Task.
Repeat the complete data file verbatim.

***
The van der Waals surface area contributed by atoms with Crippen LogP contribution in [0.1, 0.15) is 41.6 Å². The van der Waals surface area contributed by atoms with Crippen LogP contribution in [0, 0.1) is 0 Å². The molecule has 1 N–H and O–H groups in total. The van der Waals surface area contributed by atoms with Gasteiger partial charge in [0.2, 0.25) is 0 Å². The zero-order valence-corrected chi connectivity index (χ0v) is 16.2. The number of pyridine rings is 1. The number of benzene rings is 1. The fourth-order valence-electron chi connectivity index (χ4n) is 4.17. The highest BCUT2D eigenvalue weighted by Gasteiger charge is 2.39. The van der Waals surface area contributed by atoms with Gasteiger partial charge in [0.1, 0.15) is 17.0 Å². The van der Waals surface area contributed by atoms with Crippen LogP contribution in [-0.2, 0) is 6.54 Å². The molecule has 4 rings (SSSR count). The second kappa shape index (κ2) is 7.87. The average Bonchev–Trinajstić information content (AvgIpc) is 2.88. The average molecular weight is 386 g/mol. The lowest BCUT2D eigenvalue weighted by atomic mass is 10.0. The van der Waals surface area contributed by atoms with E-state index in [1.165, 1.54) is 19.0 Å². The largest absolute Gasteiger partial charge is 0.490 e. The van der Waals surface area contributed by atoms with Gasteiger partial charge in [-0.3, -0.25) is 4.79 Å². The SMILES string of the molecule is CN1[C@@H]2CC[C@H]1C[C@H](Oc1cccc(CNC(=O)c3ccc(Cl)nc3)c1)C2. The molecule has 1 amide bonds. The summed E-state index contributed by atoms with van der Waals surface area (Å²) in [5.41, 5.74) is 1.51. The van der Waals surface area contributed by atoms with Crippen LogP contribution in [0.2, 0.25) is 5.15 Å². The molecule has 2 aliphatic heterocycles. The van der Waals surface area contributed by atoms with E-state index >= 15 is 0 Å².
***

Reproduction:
The van der Waals surface area contributed by atoms with Crippen LogP contribution in [0.1, 0.15) is 41.6 Å². The van der Waals surface area contributed by atoms with Crippen LogP contribution in [0, 0.1) is 0 Å². The molecule has 1 N–H and O–H groups in total. The van der Waals surface area contributed by atoms with Gasteiger partial charge in [0.2, 0.25) is 0 Å². The zero-order valence-corrected chi connectivity index (χ0v) is 16.2. The number of pyridine rings is 1. The number of benzene rings is 1. The fourth-order valence-electron chi connectivity index (χ4n) is 4.17. The highest BCUT2D eigenvalue weighted by Gasteiger charge is 2.39. The van der Waals surface area contributed by atoms with Gasteiger partial charge in [0.1, 0.15) is 17.0 Å². The van der Waals surface area contributed by atoms with Crippen LogP contribution in [-0.2, 0) is 6.54 Å². The molecule has 4 rings (SSSR count). The second kappa shape index (κ2) is 7.87. The average Bonchev–Trinajstić information content (AvgIpc) is 2.88. The average molecular weight is 386 g/mol. The lowest BCUT2D eigenvalue weighted by atomic mass is 10.0. The van der Waals surface area contributed by atoms with E-state index in [1.165, 1.54) is 19.0 Å². The largest absolute Gasteiger partial charge is 0.490 e. The van der Waals surface area contributed by atoms with Gasteiger partial charge in [-0.3, -0.25) is 4.79 Å². The SMILES string of the molecule is CN1[C@@H]2CC[C@H]1C[C@H](Oc1cccc(CNC(=O)c3ccc(Cl)nc3)c1)C2. The molecule has 1 amide bonds. The summed E-state index contributed by atoms with van der Waals surface area (Å²) in [5.41, 5.74) is 1.51. The van der Waals surface area contributed by atoms with Crippen LogP contribution in [0.2, 0.25) is 5.15 Å². The molecule has 2 aliphatic heterocycles. The van der Waals surface area contributed by atoms with E-state index >= 15 is 0 Å².